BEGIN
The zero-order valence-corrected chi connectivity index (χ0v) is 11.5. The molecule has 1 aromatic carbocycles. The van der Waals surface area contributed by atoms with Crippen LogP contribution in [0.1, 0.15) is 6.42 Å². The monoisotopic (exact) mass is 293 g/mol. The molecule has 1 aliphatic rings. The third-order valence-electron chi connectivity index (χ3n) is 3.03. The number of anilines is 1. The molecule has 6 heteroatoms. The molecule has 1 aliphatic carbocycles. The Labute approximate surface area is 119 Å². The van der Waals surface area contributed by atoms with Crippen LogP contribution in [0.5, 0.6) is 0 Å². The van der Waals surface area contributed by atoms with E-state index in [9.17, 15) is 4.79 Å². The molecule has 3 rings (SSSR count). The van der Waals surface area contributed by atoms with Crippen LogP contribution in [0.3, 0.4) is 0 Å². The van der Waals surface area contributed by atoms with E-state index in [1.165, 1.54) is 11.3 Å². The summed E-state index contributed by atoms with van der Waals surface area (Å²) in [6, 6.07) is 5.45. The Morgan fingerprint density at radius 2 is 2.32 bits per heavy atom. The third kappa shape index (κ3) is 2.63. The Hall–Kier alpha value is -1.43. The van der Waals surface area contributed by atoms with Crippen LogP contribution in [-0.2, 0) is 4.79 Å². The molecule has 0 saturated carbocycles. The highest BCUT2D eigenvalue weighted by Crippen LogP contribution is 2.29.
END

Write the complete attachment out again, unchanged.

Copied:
The zero-order valence-corrected chi connectivity index (χ0v) is 11.5. The molecule has 1 aromatic carbocycles. The van der Waals surface area contributed by atoms with Crippen LogP contribution in [0.1, 0.15) is 6.42 Å². The monoisotopic (exact) mass is 293 g/mol. The molecule has 1 aliphatic rings. The third-order valence-electron chi connectivity index (χ3n) is 3.03. The number of anilines is 1. The molecule has 6 heteroatoms. The molecule has 1 aliphatic carbocycles. The Labute approximate surface area is 119 Å². The van der Waals surface area contributed by atoms with Crippen LogP contribution in [0.5, 0.6) is 0 Å². The van der Waals surface area contributed by atoms with E-state index in [9.17, 15) is 4.79 Å². The molecule has 3 rings (SSSR count). The van der Waals surface area contributed by atoms with Crippen LogP contribution in [0.3, 0.4) is 0 Å². The van der Waals surface area contributed by atoms with E-state index in [1.165, 1.54) is 11.3 Å². The summed E-state index contributed by atoms with van der Waals surface area (Å²) in [6, 6.07) is 5.45. The Morgan fingerprint density at radius 2 is 2.32 bits per heavy atom. The third kappa shape index (κ3) is 2.63. The Hall–Kier alpha value is -1.43. The van der Waals surface area contributed by atoms with Crippen LogP contribution in [-0.2, 0) is 4.79 Å². The molecule has 0 saturated carbocycles. The highest BCUT2D eigenvalue weighted by Crippen LogP contribution is 2.29.